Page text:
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Lewis : frutex

frutex, frŭtex, ĭcis, m. (fem.: Nilotica, Mart. Cap. 3, § 225) [prob. kindr. with βρύω, to sprout forth], a shrub, bush (cf. arbor). Lit.: ex surculo vel arbor procedit, ut olea, ficus, pirus; vel frutex, ut violae, rosae, arundines; vel tertium quiddam, quod neque arborem neque fruticem proprie dixerimus, sicuti est vitis, Col. Arb. 1, 2; Col. 8, 15, 5; Plin. 16, 36, 64, § 156; Ov. A. A. 3, 249; Petr. 135: numerosus, Plin. 18, 24, 55, § 199: olerum, Col. 11, 3, 63: lupini, id. 2, 14, 5: sucus fruticis recentis, Plin. 23, 3, 35, § 71: frutices inter membra condebant, Lucr. 5, 956: his genus omne silvarum fruticumque viret, Verg. G. 2, 21: in montuosis locis et fruticibus, Varr. R. R. 2, 1, 16; collect. in the sing.: venari asello comite cum vellet leo, Contexit illum frutice, Phaedr. 1, 11, 4.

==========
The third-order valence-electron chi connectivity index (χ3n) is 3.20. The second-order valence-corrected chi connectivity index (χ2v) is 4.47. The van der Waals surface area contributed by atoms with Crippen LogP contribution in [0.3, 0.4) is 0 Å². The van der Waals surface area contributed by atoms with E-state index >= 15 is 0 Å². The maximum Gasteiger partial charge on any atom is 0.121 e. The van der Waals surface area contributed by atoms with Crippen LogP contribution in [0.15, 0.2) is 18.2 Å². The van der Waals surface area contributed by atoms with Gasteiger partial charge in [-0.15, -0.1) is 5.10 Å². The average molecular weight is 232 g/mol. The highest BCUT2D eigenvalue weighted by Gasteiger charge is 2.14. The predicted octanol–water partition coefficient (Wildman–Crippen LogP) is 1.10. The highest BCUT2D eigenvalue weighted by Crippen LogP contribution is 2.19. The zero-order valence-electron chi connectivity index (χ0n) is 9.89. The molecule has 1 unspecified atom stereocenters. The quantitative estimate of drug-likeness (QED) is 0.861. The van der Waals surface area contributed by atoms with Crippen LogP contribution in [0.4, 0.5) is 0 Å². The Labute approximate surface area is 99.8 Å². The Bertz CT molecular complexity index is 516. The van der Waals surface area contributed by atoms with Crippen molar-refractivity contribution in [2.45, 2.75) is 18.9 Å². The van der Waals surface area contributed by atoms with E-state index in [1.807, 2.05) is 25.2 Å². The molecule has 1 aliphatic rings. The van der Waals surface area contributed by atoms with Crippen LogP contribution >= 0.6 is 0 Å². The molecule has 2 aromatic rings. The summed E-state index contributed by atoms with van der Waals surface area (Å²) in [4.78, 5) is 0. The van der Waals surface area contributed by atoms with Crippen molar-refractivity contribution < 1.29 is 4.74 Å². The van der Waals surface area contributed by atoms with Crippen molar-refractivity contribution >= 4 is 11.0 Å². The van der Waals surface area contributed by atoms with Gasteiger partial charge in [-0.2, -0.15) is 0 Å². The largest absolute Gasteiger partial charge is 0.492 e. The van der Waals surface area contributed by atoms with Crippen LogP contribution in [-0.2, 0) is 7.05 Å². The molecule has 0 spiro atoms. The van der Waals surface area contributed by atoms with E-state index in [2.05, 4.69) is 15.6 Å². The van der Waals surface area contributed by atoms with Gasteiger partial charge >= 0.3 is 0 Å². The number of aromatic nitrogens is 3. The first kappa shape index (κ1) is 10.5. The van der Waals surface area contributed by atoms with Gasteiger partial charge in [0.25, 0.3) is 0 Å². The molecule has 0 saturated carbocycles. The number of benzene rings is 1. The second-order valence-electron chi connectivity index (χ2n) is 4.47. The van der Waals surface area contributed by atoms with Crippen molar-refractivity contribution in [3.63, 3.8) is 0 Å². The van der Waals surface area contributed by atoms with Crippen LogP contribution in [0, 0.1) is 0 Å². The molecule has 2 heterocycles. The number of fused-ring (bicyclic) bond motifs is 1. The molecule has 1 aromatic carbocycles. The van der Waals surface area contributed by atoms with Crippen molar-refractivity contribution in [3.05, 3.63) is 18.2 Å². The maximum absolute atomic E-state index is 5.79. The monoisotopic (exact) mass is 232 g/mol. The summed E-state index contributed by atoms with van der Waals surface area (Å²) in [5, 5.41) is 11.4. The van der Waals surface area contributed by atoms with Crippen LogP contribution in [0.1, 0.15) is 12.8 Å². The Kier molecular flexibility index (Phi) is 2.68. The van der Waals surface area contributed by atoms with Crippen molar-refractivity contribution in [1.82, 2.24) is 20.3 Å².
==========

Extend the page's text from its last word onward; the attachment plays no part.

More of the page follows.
Transf. Perh., the lower part of the stem of a tree, the trunk: quercus antiqua singulos repente ramos a frutice dedit, Suet. Vesp. 5 (al. radice).

As a term of reproach, like caudex, stipes, blockhead: nec veri simile loquere nec verum, frutex, Plaut. Mil. 1, 1, 13 Lorenz (Ritschl, rupex); App. Mag. p. 317; v. Oud. ad h. l.